Words: Desmond Childs
Growing up, my “blackness” wasn’t necessarily something that I struggled with. I had a very diverse group of contemporaries, and although our teachers were often white–many were married to Blacks, Hispanics, or even Asians. I say this as a sort of reflection on the state of social issues. Comparing today to yesteryears, and I’ve definitely been singled out more so now as opposed to my childhood. Whether it’s jobs or even being picked first for basketball games simply because I was black. The color of my skin, not my values, are what many people have used as a way to interact with me.
The key difference between myself and legendary Disney animator Floyd Norman, is that he wasn’t a black man looking for a job with Disney—he saw himself as just another artist looking for a good gig with an iconic company.
This documentary mixes segments of animated anecdotes and biographical recollections about the historic career of one Floyd Norman–one the greatest, most consistent animators you’ve never heard of. From his work with Disney to his career as a writer and comic strip maker, and also his stints as an animator and writer with Hanna-Barbara. There’s even a well placed segment detailing Norman’s independent production company that focused mostly on Black history. The film doesn’t shy away from the struggle-hustle days of Norman’s making informational videos and his serving as a photographer in Nam’ before returning back to Disney to resume work on projects such as 101 Dalmatians. There is a segment, in which Floyd begins to throw out some of the names of shows he worked on throughout his career–some I heard of, others I was unfamiliar, but there were many that I absolutely loved and still do. However, instead of listing them here I suggest you look up Norman’s work yourself. Seek out his artwork, his legacy, and his impact.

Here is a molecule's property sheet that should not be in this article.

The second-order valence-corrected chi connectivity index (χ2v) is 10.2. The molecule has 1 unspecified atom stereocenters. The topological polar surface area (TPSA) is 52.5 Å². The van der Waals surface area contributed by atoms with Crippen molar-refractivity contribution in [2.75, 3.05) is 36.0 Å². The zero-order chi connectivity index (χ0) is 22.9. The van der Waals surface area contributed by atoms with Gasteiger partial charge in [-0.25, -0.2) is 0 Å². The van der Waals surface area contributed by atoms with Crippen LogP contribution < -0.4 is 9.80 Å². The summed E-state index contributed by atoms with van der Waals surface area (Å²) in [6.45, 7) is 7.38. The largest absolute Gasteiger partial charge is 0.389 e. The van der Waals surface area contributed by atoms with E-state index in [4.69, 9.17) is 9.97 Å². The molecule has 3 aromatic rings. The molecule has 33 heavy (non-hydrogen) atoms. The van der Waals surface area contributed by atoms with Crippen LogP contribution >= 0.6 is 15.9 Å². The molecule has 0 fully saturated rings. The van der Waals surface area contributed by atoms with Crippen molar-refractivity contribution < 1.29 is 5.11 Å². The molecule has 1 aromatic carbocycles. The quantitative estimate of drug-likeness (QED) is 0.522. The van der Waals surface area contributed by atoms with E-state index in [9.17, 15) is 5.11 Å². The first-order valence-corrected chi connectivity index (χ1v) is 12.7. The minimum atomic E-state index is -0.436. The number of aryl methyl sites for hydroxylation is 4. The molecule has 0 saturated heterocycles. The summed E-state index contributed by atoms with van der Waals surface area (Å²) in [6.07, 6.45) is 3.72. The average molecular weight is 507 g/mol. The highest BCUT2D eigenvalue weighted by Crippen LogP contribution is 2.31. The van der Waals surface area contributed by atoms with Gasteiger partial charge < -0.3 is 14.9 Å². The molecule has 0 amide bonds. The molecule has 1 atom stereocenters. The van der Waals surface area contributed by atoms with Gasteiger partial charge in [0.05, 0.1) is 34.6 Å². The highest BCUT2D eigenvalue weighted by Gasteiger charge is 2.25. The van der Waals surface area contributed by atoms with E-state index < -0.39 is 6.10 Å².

My favorite part of this film had to be the discussions of how Floyd handled stress. Whether it was his drawing silly, yet insightful doodles of company bosses and co-workers; or quietly dealing with a separation and ultimate divorce from his first wife. Norman never was an emotional, excitable type. Actually (and arguably more unhealthily), he was a man who had trouble expressing his pain and heartache. Floyd did not vent often, at least verbally to others; he preferred to vent through his artwork. Interviews with his children, co-workers, and women in his life gave solid insight to Floyd’s dealing with his shortcomings and setbacks.
There are other segments that were just as engaging, but this is definitely not a film I want to spill into details over. Please do yourself a favor and check out Floyd Norman and his incredible run on Netflix today. Here’s the trailer below: